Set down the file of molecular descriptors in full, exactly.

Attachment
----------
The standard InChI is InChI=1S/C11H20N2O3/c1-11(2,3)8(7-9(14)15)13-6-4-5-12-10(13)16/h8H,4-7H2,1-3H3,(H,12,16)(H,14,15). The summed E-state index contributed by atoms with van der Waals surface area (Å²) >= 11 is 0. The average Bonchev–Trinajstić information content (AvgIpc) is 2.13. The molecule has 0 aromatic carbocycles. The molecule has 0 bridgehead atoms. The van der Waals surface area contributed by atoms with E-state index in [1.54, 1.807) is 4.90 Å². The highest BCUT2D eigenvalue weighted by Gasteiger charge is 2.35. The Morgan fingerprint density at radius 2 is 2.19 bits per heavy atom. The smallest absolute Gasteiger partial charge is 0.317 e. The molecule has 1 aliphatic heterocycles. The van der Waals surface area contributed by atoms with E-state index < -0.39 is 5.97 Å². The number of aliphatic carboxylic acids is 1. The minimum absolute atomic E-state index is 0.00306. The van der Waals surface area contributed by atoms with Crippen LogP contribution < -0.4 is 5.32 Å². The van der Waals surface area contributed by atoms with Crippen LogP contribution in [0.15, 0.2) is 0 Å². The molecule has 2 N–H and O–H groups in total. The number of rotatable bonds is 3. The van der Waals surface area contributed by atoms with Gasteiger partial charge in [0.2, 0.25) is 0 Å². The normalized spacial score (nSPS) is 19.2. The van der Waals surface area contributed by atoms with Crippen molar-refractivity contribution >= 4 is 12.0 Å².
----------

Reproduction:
The standard InChI is InChI=1S/C11H20N2O3/c1-11(2,3)8(7-9(14)15)13-6-4-5-12-10(13)16/h8H,4-7H2,1-3H3,(H,12,16)(H,14,15). The summed E-state index contributed by atoms with van der Waals surface area (Å²) >= 11 is 0. The average Bonchev–Trinajstić information content (AvgIpc) is 2.13. The molecule has 0 aromatic carbocycles. The molecule has 0 bridgehead atoms. The van der Waals surface area contributed by atoms with E-state index in [1.54, 1.807) is 4.90 Å². The highest BCUT2D eigenvalue weighted by Gasteiger charge is 2.35. The Morgan fingerprint density at radius 2 is 2.19 bits per heavy atom. The smallest absolute Gasteiger partial charge is 0.317 e. The molecule has 1 aliphatic heterocycles. The van der Waals surface area contributed by atoms with E-state index < -0.39 is 5.97 Å². The number of aliphatic carboxylic acids is 1. The minimum absolute atomic E-state index is 0.00306. The van der Waals surface area contributed by atoms with Crippen LogP contribution < -0.4 is 5.32 Å². The van der Waals surface area contributed by atoms with Crippen LogP contribution in [0.15, 0.2) is 0 Å². The molecule has 2 N–H and O–H groups in total. The number of rotatable bonds is 3. The van der Waals surface area contributed by atoms with Gasteiger partial charge in [0.2, 0.25) is 0 Å². The normalized spacial score (nSPS) is 19.2. The van der Waals surface area contributed by atoms with Crippen molar-refractivity contribution >= 4 is 12.0 Å².